Just Too Pat
Saying the word expats to educated Americans of a certain age evokes images of neighborhood bistros in Paris with lace curtains and smoky, book-lined literary salons where Gertrude Stein presided over soirees with an astonishing community of American expatriates including Ernest Hemingway and Ezra Pound. Stein was far from her birthplace in the Allegheny West neighborhood of Pittsburgh, PA, but as Kwame Anthony Appiah, a panelist on the Pen World Voices Festival Expats session and a professor of law and philosophy at New York University, reminded the audience on April 27th at Instituto Cervantes, Stein understood what to hold on to: “There isn’t much use to roots, if you can’t take them with you,” she once said.
Moderator Eric Banks, Director of the New York Institute for the Humanities and former Editor-in-Chief of Book Forum, launched the evening with a barb thrown directly at the panelists, Jamaica Kinkaid, Marlon James, Colin McCann, Valeria Luiselli and Kwame Anthony Appiah, but also directed at the audience. Banks confessed that he cannot stand the term expats which “says too much and too little at the same time.” He described the term as overburdened, “just too pat, closing off other ways that identities are created.” And, as if he had not been critical enough, he added that the ex part is also a problem.
“Do you share in my discomfort?” he asked the panelists.
The question unleashed a torrent of emotion. Appiah jumped in first, describing the expats who came to Ghana, his birthplace, as folks who replaced the missionaries. “They were not committed to the place,” he said. Kincaid was even less kind. “The way I became familiar with the word was from these rancid people from England. They were always going back there but they never did.” Kinkaid called them “privileged and incredibly lazy.” Then, she added, “I came to America from Antigua but I don’t think of myself that way. A black person is not an expat.”
We were not quite ten minutes into the discussion and the temperature had already risen by more than ten degrees. These writers clearly did not see themselves as expats.
Marlon James described the expats that he knew in Jamaica as “mediocre people from abroad who could not hack it in their own country.” Reflecting on the term, Colum McCann said that the word “has the tingle of ice in a glass” while Valeria Luiselli described it as very Anglo-Saxon. “I don’t have a relationship with any country,” said the novelist who writes in Spanish and English. “I have not lived in any place for more than a few years.”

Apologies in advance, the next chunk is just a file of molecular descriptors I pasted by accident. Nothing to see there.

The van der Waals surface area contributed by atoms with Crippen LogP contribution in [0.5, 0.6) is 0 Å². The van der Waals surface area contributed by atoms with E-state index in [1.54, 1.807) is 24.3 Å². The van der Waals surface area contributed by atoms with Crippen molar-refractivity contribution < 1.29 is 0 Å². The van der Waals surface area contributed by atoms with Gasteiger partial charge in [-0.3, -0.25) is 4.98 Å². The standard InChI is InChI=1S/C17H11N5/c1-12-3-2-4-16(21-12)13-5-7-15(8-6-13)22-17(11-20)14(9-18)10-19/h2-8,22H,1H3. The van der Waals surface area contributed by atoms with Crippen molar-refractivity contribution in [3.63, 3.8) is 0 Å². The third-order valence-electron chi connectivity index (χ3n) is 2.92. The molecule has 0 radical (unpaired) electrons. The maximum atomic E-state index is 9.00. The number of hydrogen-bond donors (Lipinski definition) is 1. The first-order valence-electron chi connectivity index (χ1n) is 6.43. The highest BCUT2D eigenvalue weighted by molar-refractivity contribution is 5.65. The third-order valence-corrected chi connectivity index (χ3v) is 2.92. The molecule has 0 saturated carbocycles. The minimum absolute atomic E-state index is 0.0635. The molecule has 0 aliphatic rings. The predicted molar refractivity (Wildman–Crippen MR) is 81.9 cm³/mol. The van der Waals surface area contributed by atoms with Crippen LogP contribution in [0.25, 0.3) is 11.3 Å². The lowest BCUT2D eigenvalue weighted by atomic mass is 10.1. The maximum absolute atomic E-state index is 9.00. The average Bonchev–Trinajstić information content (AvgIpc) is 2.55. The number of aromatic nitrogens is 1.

When the discussion shifted to their own experiences, to the ways that they were received in America, McCann was the most positive. “I don’t feel foreign here at all,” he said, arguing that one of the things that is brave in the American literary establishment is that it allows foreigners to come here. “It doesn’t strip away the citizenship of where you come from.” McCann described America as offering a “radical welcoming. I could not have come here if I had to say goodbye to my country Ireland,” he said.
Luiselli, who has spent the last eight years living in Harlem in New York City, said that the theme of foreigners is tolerated here, although she did not quite feel welcome in a place where stadiums of people are shouting about building walls to keep immigrants out. “Mexicans work underground. They are so invisible,” she said.
Appiah, who came to the United States in his late twenties, found two things that were particularly welcoming in America. First, that when he tells people he is an American, people don’t laugh. “Here,” he said, “Citizenship is all.” Second, that African Americans welcomed him into their midst as a brother.
Kincaid and James held harsher views. “It’s easy for you,” Kinkaid said, nodding to McCann. “You are a white man and you have a distinguished Irish history.” Then, with a half-smile, she added, “I’m glad that white guys enjoy themselves so much.” James, echoed Kincaid, although he spoke in softer language. “My first novel was rejected by about 80 people,” he said. “Here there is lip service to diversity and the melting pot. I’m allowed to be an antiseptic Jamaican.”
The final question that the writers bounced back and forth dealt with how the experience of moving affected their language and their writing. Kincaid grew up speaking English although she didn’t see TV until much later. She was a big fan of Ebony Magazine and African American culture. Her education was traditional British, Chaucer to just before Kipling. “My writing,” she said, “is not at all informed by American culture. People ask why are my sentences so long? Why did I read the Oxford English Dictionary from A to Zed? Why? Because I had nothing else to read!” Kincaid said that Americans love stories with beginnings and endings, stories with closure. She, on the other hand, hates them. “I insist,” she said, “on offering no solace on the human condition.”
McCann had another insight into his fiction: “No matter what my subject is, the men who work underground, the Romani people, a ballet dancer, the man who walked the wire between the Twin Towers, the whole time, I still think that I am writing an Irish novel. I cling to that notion.”
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